In yesterday’s alert we emphasized that the breakdown in the USD Index should not be trusted as it was not confirmed and there were several good reasons to think that it would not be confirmed. The breakdown is already invalidated and – again, as discussed yesterday – this is actually a strong bullish sign. Is the decline in the USD Index over and is the big slide in the precious metals sector just around the corner?
In short, that seems quite likely. Naturally, there’s much more to the precious metals market than just the USD Index and it’s prudent to analyze more factors than just this specific index. In other words, it is of utmost importance especially at this time, but there are many other important signs to keep in mind. Still, let’s start today’s analysis with the U.S. currency (charts courtesy of).
In yesterday’s alert, we commented on the above chart in the following way:
Today’s move to 99 is a small breakdown below the previous lows. Because the move is relatively small and the session in the U.S. is far from being over, it is definitely not confirmed. In fact, it could be quickly erased and the supposedly bearish event could turn into an invalidation of the breakdown, which would be a very bullish sign. For now, today’s move is not something that changes the short-term outlook.
Based on the above chart, the USD Index reversed and closed the session at 98.97 – there reversal is visible, but the breakdown was not really invalidated. However, if we take the closing price from Bloomberg – 99.166, we see that the USD Index closed extremely close to its February low (99.19). Still, no invalidation of the breakdown, but we now see that the breakdown was indeed very tiny. How much does it matter as of this moment? At this moment, the USD Index is trading at 99.21, having earlier moved to 99.347. This means that however one chooses to interpret yesterday’s breakdown or the daily reversal, the breakdown was still invalidated today and the bullish implications are in place anyway.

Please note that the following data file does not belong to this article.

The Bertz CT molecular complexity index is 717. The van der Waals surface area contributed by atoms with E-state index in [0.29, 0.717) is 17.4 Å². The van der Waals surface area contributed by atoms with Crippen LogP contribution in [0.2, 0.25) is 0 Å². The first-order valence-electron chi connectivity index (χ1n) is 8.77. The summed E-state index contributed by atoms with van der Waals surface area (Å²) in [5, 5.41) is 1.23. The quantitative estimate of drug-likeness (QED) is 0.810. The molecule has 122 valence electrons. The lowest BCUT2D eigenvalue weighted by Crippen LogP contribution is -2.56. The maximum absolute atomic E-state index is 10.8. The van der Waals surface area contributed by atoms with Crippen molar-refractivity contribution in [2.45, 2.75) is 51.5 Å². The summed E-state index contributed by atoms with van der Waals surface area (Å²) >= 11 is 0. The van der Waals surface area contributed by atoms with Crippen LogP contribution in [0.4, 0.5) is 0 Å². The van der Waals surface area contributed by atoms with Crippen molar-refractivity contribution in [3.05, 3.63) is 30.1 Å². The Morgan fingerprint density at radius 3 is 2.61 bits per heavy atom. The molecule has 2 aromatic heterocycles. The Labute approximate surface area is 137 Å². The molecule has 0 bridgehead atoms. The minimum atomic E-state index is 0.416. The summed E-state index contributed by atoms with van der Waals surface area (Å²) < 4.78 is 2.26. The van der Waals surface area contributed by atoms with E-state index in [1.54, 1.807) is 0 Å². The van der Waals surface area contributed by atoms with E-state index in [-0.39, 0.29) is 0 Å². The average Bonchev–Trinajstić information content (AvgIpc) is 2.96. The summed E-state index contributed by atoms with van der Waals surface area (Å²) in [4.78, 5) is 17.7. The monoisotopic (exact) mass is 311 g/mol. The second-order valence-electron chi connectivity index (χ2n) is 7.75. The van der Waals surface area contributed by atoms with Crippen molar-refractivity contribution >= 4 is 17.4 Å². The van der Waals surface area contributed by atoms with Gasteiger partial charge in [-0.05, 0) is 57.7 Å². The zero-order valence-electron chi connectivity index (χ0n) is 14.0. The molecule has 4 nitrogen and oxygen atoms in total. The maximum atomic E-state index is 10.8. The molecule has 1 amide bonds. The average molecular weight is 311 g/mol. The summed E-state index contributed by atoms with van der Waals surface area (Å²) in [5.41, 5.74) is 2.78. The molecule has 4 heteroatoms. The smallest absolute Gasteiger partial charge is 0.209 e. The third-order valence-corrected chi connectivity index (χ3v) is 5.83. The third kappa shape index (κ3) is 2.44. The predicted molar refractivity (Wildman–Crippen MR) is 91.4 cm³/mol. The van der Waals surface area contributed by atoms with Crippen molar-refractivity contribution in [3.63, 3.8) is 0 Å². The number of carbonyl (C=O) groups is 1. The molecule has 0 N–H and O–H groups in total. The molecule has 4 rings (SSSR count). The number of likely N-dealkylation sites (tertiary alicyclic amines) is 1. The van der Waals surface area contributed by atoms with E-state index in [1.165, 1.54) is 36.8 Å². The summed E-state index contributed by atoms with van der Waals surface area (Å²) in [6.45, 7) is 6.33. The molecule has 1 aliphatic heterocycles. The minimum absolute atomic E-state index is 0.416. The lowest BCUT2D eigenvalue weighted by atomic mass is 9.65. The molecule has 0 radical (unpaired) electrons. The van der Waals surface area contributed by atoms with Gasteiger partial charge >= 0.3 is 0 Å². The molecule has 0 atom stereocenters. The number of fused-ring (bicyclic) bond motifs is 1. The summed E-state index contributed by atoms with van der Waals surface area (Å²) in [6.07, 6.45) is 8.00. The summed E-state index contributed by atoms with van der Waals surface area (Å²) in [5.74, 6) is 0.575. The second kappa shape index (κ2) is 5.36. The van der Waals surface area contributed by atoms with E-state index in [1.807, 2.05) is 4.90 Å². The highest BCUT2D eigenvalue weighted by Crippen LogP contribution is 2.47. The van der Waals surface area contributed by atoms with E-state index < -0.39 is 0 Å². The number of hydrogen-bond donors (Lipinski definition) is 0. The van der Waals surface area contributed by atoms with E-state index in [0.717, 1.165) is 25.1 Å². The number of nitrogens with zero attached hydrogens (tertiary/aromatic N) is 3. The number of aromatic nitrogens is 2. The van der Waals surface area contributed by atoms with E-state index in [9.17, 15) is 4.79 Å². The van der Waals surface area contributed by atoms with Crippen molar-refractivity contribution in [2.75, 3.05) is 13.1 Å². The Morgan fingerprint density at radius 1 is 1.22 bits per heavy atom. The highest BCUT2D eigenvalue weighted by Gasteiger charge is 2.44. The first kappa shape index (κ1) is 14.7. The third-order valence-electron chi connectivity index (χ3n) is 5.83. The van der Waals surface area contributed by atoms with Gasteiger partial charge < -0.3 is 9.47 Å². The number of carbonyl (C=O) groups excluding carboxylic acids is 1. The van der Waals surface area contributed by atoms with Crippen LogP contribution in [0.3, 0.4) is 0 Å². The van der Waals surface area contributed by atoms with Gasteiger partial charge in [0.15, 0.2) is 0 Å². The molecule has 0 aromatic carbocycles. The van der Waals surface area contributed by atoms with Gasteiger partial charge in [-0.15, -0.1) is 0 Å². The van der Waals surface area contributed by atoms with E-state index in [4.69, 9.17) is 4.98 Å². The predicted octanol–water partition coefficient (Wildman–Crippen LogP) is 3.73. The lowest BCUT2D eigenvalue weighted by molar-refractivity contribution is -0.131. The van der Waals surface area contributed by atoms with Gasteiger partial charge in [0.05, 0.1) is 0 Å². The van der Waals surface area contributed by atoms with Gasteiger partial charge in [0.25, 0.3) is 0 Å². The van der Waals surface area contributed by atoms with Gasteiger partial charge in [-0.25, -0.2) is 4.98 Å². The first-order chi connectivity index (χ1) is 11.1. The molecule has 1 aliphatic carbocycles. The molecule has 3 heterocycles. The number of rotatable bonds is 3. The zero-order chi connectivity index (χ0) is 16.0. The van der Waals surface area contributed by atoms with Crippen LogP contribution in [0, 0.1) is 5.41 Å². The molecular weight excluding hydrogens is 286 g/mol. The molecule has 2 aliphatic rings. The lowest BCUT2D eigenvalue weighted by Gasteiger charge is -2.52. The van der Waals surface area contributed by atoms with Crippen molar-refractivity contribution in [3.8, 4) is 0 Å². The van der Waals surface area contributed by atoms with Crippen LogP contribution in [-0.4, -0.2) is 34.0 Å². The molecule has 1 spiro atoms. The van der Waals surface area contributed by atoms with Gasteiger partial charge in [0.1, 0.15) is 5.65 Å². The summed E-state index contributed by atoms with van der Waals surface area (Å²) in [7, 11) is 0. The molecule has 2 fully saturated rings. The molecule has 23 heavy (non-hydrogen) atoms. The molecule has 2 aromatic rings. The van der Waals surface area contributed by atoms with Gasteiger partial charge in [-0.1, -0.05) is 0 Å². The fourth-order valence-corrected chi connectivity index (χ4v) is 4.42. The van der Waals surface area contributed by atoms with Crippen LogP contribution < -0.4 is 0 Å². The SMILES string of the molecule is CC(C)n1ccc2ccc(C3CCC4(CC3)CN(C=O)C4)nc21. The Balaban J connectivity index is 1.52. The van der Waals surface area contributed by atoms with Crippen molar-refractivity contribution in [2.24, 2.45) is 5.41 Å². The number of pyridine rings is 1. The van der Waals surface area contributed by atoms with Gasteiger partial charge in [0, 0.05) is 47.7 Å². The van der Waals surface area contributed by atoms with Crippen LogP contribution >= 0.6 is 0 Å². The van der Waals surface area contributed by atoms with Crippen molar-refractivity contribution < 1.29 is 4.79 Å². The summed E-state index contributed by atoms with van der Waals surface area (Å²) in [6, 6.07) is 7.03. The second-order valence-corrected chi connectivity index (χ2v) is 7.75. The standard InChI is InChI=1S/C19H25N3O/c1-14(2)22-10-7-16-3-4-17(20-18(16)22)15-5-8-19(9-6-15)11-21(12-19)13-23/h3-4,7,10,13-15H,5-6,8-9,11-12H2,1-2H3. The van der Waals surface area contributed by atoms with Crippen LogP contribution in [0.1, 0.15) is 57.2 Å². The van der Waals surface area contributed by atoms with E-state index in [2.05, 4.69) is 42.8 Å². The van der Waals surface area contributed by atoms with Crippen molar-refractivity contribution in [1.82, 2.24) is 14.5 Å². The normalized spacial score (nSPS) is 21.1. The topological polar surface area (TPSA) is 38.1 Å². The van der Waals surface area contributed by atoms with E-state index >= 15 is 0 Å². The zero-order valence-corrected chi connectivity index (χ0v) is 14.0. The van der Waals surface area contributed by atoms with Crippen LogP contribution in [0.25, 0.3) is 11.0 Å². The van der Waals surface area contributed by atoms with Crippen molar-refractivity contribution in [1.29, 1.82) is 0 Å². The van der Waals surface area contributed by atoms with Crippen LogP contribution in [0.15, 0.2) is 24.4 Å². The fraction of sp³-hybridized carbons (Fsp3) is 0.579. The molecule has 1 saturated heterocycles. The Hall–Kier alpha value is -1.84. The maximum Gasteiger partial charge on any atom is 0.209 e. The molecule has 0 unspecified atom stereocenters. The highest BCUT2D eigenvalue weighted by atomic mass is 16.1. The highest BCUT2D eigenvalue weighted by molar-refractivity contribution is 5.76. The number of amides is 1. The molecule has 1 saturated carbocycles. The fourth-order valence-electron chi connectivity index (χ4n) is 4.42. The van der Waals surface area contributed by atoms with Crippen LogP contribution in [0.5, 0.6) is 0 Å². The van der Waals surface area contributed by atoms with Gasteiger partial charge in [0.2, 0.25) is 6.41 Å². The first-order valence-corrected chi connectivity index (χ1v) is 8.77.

Additionally, if we focus on daily closing prices alone, then one can argue that there was actually no breakdown at all – the USD Index closed above the declining support line based on the daily closing prices (marked in blue). Either way, the implications of yesterday’s session are not bearish, but bullish.
Thehas just flashed / is about to flash a major buy signal as it moved to the 30 level. It didn’t move below it, but its proximity seems to be enough to be viewed as a buying opportunity. As you can see on the above chart, the last time when we saw this signal, the USD Index formed a major bottom in early May 2016. This signal also corresponded to a few local bottoms earlier that year.
The outlook for the USD Index is bullish, which has bearish implications for the precious metals market, especially that the latter is responding to the USD’s signals with much smaller strength than one might expect – the USD Index is well below its February monthly close, while gold and silver are relatively close to their own respective February closes. The USD Index’s long-term outlook and its implications for precious metals are even more important than the short-term one and our recent alerts include details. Having said that, let’s move to gold.